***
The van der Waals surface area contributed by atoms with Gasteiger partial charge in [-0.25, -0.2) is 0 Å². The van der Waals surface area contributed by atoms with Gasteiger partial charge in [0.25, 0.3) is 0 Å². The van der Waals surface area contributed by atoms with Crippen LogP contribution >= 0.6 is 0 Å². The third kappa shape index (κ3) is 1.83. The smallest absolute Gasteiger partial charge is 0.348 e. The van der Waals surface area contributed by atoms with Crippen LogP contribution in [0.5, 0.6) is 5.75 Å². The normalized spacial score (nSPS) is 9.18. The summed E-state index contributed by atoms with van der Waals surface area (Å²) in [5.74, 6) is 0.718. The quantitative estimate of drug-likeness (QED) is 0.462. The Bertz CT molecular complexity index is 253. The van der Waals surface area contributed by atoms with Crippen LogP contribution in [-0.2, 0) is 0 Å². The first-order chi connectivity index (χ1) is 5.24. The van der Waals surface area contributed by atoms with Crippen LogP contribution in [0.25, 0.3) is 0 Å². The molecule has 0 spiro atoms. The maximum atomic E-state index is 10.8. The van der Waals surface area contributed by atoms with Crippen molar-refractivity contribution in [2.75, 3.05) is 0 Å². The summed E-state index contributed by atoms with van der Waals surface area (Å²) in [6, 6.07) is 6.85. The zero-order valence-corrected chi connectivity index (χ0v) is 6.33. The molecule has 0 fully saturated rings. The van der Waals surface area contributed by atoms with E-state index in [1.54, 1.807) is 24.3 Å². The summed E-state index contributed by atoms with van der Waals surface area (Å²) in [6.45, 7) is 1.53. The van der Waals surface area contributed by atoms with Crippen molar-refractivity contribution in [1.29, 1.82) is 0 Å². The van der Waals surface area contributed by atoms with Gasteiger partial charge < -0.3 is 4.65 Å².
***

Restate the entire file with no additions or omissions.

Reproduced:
The van der Waals surface area contributed by atoms with Gasteiger partial charge in [-0.25, -0.2) is 0 Å². The van der Waals surface area contributed by atoms with Gasteiger partial charge in [0.25, 0.3) is 0 Å². The van der Waals surface area contributed by atoms with Crippen LogP contribution >= 0.6 is 0 Å². The third kappa shape index (κ3) is 1.83. The smallest absolute Gasteiger partial charge is 0.348 e. The van der Waals surface area contributed by atoms with Crippen LogP contribution in [0.5, 0.6) is 5.75 Å². The normalized spacial score (nSPS) is 9.18. The summed E-state index contributed by atoms with van der Waals surface area (Å²) in [5.74, 6) is 0.718. The quantitative estimate of drug-likeness (QED) is 0.462. The Bertz CT molecular complexity index is 253. The van der Waals surface area contributed by atoms with Crippen LogP contribution in [-0.2, 0) is 0 Å². The first-order chi connectivity index (χ1) is 5.24. The van der Waals surface area contributed by atoms with Crippen LogP contribution in [0.25, 0.3) is 0 Å². The molecule has 0 spiro atoms. The maximum atomic E-state index is 10.8. The van der Waals surface area contributed by atoms with Crippen molar-refractivity contribution in [2.75, 3.05) is 0 Å². The summed E-state index contributed by atoms with van der Waals surface area (Å²) in [6, 6.07) is 6.85. The zero-order valence-corrected chi connectivity index (χ0v) is 6.33. The molecule has 0 fully saturated rings. The van der Waals surface area contributed by atoms with E-state index in [1.54, 1.807) is 24.3 Å². The summed E-state index contributed by atoms with van der Waals surface area (Å²) in [6.45, 7) is 1.53. The van der Waals surface area contributed by atoms with Crippen molar-refractivity contribution in [1.29, 1.82) is 0 Å². The van der Waals surface area contributed by atoms with Gasteiger partial charge < -0.3 is 4.65 Å².